The Dragon Done Itedited by Eric Flint and Mike Resnick

Download 1.05 Mb.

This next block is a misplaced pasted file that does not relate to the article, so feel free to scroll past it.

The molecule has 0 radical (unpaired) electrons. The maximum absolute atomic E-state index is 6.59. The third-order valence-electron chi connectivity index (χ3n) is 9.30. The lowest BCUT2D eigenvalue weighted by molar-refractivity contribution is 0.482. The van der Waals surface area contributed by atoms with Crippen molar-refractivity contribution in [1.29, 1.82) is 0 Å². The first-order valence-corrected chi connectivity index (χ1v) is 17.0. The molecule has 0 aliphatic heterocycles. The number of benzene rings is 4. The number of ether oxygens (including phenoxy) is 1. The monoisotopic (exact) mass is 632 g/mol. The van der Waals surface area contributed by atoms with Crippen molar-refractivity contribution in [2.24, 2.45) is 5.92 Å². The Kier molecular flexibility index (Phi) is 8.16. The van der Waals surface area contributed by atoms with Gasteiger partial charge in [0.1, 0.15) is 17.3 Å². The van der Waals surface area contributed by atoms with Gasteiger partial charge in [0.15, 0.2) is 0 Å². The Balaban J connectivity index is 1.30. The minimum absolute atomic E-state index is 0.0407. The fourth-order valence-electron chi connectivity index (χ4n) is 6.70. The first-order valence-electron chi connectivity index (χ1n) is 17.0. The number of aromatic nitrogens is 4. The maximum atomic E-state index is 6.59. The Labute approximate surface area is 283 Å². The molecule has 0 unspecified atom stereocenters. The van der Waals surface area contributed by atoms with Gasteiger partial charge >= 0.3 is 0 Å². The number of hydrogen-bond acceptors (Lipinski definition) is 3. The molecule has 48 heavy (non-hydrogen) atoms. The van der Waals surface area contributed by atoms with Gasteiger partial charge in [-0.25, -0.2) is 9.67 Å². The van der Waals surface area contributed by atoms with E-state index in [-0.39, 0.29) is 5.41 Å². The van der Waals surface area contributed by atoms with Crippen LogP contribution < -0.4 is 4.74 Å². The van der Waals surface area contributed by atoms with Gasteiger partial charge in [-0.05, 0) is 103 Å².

Date conversion07.11.2016
Size1.05 Mb.
1   ...   6   7   8   9   10   11   12   13   ...   19